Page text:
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Buying organizations seeking more monthly insight into copper price trends can learn more about our MetalMiner Monthly Buying Outlook.

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Actual copper prices and trends

Copper prices increased across the board this month, with the LME primary three-month price showing the largest gain at 5.8%, to $6,215/mt. Japan’s primary cash price increased by 5.4% to $6,421/mt.

China’s primary cash and copper wire prices both increased by 4.6%, up to $7,045/mt and $7,040/mt, respectively. China’s copper bar price increased by 4.5% to $7,034/mt. China’s copper #2 scrap price increased by 1.0% — the weakest increase in the index this month — to $5,514/mt.

U.S. producer copper grade 110 and grade 122 increased by 4.3%, both now at $3.62 per pound. U.S. producer copper grade 102 increased by 4.1% to $3.84 per pound.

Korean copper strip increased by 2.8% to $8.14 per kilogram.

The Indian copper cash price increased by 2.3% to $6.20 per kilogram.

The assassination of Iranian top military official Qassem Soleimani outside Baghdad airport last week caused a near 4% surge in oil prices and a drop in share prices as investors took fright at the prospect of an all-out war between the U.S. and Iran. Not long after, however, oil prices retreated over 4% to below $60 per barrel Wednesday morning after President Donald Trump said Iran appeared to be “standing down.”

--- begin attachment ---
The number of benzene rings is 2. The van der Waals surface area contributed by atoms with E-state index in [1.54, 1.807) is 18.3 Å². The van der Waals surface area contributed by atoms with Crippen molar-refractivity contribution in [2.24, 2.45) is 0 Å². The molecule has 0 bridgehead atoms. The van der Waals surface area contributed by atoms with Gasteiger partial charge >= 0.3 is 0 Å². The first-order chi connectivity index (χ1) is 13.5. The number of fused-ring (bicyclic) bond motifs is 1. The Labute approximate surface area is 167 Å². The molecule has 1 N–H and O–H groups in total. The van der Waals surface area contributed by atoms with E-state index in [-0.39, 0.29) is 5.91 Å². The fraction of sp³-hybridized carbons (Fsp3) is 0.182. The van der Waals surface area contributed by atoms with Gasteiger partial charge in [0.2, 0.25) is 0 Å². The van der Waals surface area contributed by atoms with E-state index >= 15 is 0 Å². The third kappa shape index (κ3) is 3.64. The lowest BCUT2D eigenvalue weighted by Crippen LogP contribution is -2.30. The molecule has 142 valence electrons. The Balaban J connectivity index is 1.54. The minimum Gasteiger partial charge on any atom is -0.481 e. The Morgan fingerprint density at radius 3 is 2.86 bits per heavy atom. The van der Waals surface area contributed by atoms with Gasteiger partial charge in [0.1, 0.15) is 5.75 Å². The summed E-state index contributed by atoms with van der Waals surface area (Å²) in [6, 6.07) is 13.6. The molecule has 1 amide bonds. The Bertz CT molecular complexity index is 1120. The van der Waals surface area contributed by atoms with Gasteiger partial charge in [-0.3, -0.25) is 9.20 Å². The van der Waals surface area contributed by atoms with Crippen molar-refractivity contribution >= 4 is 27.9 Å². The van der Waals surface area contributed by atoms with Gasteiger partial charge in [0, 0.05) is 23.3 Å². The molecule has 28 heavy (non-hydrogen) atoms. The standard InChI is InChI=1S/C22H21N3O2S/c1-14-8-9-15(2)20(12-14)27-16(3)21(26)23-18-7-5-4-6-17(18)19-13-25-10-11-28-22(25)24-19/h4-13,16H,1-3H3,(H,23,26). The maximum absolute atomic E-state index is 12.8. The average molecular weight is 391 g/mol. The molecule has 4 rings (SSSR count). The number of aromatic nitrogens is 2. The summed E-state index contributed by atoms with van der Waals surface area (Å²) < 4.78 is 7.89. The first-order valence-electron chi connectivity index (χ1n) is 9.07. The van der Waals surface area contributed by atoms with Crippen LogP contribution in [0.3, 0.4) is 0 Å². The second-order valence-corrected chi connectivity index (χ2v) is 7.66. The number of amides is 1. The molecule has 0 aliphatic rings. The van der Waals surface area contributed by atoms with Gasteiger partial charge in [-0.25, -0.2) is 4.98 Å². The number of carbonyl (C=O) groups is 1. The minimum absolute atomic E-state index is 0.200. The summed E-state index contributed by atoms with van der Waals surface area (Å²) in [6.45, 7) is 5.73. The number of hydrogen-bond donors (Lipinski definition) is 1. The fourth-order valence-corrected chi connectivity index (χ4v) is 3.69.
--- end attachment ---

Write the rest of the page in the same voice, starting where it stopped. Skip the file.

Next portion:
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In reality, while that remains a possibility, a more likely outcome is an ongoing lower-level exchange of tit-for-tats as evidenced by Iran’s attack overnight earlier this week on two airbases housing U.S. and coalition forces in Iraq.

Read more

The Aluminum Monthly Metals Index (MMI) bounced off last month’s three-year low with a three-point increase to 86. All prices in the index increased by more than 3%.

LME aluminum prices increased in December and surpassed $1,830/mt in early January.

Source: MetalMiner analysis of London Metal Exchange (LME) and FastMarkets

Now analysts are watching to see if lackluster demand will allow recent increases to stick.

Read more

The Automotive Monthly Metals Index (MMI) picked up three points, rising to a January MMI reading of 89.

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U.S. auto sales

General Motors reported it delivered 2.89 million vehicles in the U.S. market in 2019, up 12.7% compared with 2018.

Read more

As we head into not just a new year but a new decade, we could be forgiven for thinking we are in much better shape than we were a year ago.

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The British have overwhelmingly affirmed their intent to leave the European Union on Jan. 31. While the terms of any deal with Europe will not be known for another year, the firm departure date of Dec. 31, 2020 — with or without a deal — at least suggests we will not have the can-kicking of the last three-plus years.